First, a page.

Study Guide

The Whipping Sound Check

By Robert Hayden

Sound Check

If somebody were to ask you to describe this poem in one word, the best word of all would be "repetition." Even though a lot of your usual forms of poetic repetition (like rhyme) are absent from this poem, there's plenty of internal rhyme and alliteration to go around.

For example, the S sound is pops up in just about every possible nook and cranny imaginable. In the second stanza, for example, you can see it in "crashes," "ears," "pleads," "zinnias," "pursues," "corners," and then in the third stanza you see it in "strikes," "stick," and "breaks." Now these are certainly not the only instances of the S sound, but they do give you an idea of how pervasive it is.

Speaking of which, did you notice that the S sound here often appears in words that make us think of violence? Check out "crashes," "strikes," "breaks," "stick," and "struggle," just to name a few. You could almost say that the S is the sound of violence (not the sound of silence), and it is everywhere.Ā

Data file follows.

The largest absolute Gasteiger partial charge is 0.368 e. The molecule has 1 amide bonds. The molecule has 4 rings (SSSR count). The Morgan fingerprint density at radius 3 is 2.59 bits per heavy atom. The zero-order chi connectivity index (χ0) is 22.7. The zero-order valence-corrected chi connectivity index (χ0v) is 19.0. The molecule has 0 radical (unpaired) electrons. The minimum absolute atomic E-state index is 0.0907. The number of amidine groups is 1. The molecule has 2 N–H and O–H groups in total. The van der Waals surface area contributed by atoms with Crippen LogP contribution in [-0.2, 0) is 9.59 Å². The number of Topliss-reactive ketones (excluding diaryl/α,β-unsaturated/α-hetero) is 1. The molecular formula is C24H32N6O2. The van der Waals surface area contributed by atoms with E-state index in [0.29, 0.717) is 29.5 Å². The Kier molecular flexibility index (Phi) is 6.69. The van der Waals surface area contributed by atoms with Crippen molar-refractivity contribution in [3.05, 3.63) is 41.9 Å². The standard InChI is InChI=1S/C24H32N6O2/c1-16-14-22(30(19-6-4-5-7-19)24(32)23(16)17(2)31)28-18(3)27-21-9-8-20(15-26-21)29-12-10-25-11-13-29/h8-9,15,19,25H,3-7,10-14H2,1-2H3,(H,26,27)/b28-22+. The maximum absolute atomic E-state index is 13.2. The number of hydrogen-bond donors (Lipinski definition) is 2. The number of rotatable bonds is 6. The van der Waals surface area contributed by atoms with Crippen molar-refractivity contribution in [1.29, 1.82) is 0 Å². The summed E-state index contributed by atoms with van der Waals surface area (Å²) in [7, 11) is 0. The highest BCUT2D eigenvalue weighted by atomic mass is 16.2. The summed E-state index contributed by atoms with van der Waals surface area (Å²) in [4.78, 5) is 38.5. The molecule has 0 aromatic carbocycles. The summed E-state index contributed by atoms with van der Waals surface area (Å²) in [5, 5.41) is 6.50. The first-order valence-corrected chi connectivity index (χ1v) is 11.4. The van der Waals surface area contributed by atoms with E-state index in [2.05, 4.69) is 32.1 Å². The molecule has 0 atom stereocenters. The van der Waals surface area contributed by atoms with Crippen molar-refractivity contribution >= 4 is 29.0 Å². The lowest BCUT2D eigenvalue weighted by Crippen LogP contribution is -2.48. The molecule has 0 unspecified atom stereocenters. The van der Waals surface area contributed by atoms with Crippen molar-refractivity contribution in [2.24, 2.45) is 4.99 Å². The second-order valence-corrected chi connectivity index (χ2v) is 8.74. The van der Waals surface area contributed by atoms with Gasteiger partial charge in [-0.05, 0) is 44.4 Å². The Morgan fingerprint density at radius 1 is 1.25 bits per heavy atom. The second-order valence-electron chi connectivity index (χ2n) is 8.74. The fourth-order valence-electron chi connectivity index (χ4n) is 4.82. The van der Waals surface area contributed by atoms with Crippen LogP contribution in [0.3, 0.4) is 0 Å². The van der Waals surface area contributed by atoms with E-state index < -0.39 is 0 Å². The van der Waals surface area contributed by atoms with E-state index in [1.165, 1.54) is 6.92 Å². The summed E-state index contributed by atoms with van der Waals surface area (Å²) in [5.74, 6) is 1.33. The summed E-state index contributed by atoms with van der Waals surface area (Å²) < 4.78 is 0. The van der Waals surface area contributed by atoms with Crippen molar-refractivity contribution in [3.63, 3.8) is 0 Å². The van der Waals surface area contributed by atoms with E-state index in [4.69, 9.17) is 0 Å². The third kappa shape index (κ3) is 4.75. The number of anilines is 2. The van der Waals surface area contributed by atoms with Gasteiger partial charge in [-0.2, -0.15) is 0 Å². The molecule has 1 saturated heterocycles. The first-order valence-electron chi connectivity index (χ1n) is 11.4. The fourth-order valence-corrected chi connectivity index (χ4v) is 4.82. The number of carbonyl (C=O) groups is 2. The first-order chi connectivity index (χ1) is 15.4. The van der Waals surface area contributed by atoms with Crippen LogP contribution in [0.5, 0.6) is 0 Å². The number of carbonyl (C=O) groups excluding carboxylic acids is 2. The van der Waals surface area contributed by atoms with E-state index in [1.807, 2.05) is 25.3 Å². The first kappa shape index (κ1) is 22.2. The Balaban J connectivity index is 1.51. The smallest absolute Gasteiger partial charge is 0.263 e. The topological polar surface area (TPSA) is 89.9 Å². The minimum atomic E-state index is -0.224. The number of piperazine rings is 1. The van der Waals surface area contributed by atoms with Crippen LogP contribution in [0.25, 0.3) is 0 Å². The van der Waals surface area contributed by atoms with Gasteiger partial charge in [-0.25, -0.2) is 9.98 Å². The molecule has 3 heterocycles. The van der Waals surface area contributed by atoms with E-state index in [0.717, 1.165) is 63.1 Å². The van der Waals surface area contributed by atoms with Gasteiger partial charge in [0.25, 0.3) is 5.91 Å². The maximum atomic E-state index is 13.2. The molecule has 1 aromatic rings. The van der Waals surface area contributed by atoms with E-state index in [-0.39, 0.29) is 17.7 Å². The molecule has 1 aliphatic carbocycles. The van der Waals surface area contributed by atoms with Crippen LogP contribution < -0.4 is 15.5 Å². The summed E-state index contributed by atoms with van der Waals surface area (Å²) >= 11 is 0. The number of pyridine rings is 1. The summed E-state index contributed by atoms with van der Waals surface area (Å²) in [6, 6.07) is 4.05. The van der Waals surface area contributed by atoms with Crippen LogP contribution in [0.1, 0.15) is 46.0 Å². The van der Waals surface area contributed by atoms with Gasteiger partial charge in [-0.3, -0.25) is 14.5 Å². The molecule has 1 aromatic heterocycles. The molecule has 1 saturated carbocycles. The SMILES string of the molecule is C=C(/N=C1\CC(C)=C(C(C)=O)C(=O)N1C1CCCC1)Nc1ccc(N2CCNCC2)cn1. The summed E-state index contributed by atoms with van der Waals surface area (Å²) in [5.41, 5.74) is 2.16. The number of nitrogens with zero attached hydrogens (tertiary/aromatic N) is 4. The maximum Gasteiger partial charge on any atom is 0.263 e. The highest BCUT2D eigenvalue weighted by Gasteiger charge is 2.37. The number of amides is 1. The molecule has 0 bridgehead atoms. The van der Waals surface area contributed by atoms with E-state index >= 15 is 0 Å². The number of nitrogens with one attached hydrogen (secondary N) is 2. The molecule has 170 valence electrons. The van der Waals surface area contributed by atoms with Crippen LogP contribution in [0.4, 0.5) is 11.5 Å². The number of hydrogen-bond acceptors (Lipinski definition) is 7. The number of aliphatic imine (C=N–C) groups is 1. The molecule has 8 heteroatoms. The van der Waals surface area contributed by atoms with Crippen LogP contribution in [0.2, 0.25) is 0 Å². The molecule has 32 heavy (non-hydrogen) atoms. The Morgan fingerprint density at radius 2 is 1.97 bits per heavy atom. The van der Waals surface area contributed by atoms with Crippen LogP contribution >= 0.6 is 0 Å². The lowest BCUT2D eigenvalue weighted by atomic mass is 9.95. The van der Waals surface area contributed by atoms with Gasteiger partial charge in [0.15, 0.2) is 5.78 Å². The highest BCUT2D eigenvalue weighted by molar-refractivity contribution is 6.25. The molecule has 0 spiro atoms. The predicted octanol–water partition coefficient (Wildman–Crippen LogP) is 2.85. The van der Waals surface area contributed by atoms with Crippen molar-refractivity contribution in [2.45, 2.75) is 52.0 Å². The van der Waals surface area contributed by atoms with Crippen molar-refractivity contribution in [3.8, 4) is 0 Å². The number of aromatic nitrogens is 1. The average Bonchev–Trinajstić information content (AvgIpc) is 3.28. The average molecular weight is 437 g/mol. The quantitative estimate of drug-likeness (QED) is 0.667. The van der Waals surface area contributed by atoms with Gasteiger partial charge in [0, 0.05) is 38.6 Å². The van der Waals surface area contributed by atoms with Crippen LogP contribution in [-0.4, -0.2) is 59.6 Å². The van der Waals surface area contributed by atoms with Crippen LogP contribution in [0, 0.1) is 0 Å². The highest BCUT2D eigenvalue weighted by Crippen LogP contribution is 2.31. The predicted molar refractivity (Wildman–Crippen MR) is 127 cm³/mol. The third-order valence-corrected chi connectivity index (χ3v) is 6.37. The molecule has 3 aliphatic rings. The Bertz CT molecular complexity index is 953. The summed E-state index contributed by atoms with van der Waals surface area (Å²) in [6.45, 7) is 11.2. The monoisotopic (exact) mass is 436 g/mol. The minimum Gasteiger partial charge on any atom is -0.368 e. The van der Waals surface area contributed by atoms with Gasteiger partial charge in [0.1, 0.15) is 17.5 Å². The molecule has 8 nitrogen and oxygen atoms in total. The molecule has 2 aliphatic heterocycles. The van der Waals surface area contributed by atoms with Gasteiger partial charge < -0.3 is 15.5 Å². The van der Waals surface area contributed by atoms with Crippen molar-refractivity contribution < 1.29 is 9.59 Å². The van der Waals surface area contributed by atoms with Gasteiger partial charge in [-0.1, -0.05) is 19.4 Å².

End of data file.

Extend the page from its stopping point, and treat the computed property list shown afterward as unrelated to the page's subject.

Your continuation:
The repetition of these S sounds, along with all the other forms of sonic repetition (such as the internal rhyme of the long I sound in the third stanza), aren't simply here for decoration. No, no. While they make an extremely violent poem a little prettier, they also reinforce the poem's major theme: violence begets more violence, plain and simple. In the same way that a violent childhood means a violent adulthood, so too one S means more of the same. Sounds in this poem, like life events, repeat themselves.

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